So I decided to start off 2018 by reflecting on reintegrating into the hobby in 2017 and doing Tony’s 30-day baseball card challenge. It’s weird. In many ways I feel like I’ve been back in the hobby for much longer than a year* even though I was only just feeling the pull in March. Anyway it’s been great to get back into cards and even better to get to know the online community whether it’s the SABR guys, #CardboardMafia, or the rest of the #HobbyLove crew.
*Yes this could just be 2017 being the trash heap of a year that it’s been.
I had no idea that trading would be such a wonderful thing. I’ve loved receiving surprise maildays and I’ve had just as much fun trying to find cards to send out. Even though I always feel inadequate in these exchanges I deeply appreciate how so many traders aren’t hung up about book value and are instead just excited about both their own weird personal projects as well as keeping an eye out for everyone else’s weird projects too.
And it’s just been great to chat about cards whether on Twitter or in the comments on blogposts. Tony in particular was one of the first contacts I made on card Twitter and because I’ve enjoyed chatting with him so much I’ve been wanting to do his 30-day challenge for many months. At first I could only answer maybe half of the questions but as the year has gone by I’ve gradually gotten to the point where I can answer all but one of them.
Thanks Tony. This is a great way to inaugurate 2018. All one post instead of being spread out over 30 days. And yes, because of my collecting interests this is going to be very Giants heavy. Photos are a combination of my scans and images sourced from the web. If the condition of my copy matters then I’ve scanned. But for the more-recent cards I’ve tended to grab from the web.
1. A card from the current year with a photo you like
2017 Stadium Club Tim Raines
Since this is 2017 in review I’m treating “current year” as 2017. That this was Tony’s first prompt is a reason why it took me so long to do this challenge. Flagship’s photography is not so inspiring. Stadium Club on the other hand is fantastic and only once that set came out did I find any cards which I felt good about putting here.
This Raines card was kind of a “holy crap” card in general. It looks unlike any other baseball card photo I’ve seen and when I saw it is when I realized that I wanted to start collecting this set.
I’m very glad I found it in a pack and it’s a perfect choice for this year since he finally entered the Hall of Fame.
2. A card with more than one player on it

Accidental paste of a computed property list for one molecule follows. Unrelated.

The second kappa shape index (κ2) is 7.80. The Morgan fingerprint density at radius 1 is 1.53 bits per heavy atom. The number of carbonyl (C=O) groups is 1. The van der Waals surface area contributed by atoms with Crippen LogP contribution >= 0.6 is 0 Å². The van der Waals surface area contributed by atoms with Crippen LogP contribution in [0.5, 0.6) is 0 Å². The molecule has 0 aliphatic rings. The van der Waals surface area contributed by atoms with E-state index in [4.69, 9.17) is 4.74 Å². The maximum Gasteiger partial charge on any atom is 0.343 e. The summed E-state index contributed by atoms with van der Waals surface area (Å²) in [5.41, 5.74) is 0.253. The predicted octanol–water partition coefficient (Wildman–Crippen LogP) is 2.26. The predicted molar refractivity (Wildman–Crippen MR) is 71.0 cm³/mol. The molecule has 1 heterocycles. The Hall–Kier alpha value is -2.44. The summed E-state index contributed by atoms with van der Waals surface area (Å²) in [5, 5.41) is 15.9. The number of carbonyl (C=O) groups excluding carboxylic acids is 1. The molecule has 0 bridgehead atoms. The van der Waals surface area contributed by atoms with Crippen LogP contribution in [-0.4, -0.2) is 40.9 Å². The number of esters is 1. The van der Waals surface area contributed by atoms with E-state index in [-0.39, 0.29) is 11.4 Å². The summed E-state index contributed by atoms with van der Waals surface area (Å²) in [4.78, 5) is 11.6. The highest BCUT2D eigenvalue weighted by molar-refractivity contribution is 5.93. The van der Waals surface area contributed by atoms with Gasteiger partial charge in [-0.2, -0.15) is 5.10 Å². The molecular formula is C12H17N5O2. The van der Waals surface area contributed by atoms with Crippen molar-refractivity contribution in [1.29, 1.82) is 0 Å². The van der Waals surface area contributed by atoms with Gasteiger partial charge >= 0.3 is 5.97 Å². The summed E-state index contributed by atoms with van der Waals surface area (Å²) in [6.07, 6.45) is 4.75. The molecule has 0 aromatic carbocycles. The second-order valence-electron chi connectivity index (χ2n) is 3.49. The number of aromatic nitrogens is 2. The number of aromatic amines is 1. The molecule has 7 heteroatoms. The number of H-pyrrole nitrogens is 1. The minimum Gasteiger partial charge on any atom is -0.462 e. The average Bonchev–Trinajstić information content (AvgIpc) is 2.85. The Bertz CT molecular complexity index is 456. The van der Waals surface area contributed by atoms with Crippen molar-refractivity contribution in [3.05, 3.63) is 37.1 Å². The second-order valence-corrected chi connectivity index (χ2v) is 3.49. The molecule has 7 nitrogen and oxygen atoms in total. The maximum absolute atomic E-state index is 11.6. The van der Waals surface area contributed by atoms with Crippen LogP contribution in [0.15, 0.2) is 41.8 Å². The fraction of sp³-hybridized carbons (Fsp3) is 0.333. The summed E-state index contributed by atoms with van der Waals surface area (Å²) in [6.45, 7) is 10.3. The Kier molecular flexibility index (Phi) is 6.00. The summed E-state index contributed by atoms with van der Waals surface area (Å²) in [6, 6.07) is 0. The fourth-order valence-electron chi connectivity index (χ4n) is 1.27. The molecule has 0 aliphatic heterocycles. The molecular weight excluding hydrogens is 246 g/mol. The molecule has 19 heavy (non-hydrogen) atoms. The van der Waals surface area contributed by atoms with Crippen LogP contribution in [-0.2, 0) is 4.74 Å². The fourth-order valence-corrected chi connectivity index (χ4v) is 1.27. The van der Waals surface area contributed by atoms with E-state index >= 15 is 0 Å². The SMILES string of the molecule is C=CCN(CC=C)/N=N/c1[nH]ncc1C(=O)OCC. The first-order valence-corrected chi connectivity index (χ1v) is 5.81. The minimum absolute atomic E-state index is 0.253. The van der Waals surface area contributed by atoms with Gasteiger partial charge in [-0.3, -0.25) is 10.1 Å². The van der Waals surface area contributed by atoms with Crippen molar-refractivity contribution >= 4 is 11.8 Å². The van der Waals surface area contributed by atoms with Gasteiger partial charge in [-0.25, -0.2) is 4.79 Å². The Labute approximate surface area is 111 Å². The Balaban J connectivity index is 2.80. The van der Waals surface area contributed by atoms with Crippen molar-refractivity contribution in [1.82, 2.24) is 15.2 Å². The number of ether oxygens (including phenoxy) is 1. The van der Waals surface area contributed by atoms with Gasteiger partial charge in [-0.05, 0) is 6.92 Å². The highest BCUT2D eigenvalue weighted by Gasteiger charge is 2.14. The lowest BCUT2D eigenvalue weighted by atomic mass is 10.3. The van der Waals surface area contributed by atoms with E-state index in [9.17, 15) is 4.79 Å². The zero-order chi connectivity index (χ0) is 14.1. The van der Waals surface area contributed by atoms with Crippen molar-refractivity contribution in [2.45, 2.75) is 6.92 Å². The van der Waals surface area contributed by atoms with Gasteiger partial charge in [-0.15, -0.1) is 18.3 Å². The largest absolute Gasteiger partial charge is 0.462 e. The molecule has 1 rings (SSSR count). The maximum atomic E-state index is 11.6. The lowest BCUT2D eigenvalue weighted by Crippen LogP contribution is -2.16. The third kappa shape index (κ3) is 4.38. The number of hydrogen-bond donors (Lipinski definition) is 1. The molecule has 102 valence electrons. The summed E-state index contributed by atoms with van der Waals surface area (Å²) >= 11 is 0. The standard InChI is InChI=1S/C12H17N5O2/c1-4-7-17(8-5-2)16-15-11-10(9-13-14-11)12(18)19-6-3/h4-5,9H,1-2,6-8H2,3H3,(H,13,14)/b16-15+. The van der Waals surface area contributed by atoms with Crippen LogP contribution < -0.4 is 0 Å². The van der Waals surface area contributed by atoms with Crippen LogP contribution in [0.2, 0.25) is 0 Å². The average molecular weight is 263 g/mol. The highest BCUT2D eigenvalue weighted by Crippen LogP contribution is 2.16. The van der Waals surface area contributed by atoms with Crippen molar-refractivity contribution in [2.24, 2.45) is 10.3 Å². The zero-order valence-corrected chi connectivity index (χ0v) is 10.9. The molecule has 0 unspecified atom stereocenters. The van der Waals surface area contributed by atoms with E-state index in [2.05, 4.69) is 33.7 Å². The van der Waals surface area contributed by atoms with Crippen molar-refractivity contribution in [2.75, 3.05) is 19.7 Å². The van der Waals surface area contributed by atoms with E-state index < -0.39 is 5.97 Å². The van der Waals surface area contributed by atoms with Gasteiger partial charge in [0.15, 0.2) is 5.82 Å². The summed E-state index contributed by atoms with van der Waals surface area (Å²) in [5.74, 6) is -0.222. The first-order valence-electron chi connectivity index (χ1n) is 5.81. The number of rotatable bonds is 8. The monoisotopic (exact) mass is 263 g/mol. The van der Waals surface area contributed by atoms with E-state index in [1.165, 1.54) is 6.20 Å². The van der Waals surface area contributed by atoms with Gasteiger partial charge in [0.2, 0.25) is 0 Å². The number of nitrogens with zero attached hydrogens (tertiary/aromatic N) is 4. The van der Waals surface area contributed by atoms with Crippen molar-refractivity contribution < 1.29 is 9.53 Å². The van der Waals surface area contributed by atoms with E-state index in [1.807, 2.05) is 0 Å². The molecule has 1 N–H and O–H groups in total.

1991 Fleer Ultra Steve Chitren
I’m cheating on this one. Rather than an intentional multi-player card I’m putting this error up since the fact that I have no idea who’s mistakenly on the front of this card still bugs me.
I was kind of mean to Chitren by bringing him this card to get signed since it’s one of his first cards and Fleer screwed it up. He did tell me that the guy on the front was “Joe Torrick” but I’ve been unable to anyone named like that on Baseball Reference. I also brought a bunch of other cards of Chitren’s to get signed so it wasn’t as awkward as it could’ve been.
3. A card from the first set you tried to complete
1991 Topps Walt Weiss
I never hand-collated sets since I always received factory sets as Christmas presents. In 1991 though I made it my mission to collect enough Bazooka comics to send in for the free (or super-cheap + shipping, I forget the exact offer) 1991 Topps Factory set. So while I didn’t complete the 1991 set itself, it’s the only one that I put some kind of accumulation work in to finish.
I’ve been willing to argue that the 1991 set is the best-looking set Topps has ever made. The photography in particular is often great—both with the action shots and the posed ones. I remember my jaw dropping the first time I saw the Walt Weiss card. It’s nearly perfect and after years of not having horizontal action cards this was not something I ever expected to see on cardboard.
4. A rookie card of one of your favorite players
1987 Topps Will Clark.
I’ve already posted about Will Clark and this signature. The prompt here though takes us into the “what’s a rookie card” discussion. I’ve always preferred to think of the first Flagship card from after the player debuted in the Majors as the true rookie card. Yes I know there’s a 1986 Traded card. I even have two of them. But for me this is Will Clark’s true rookie card.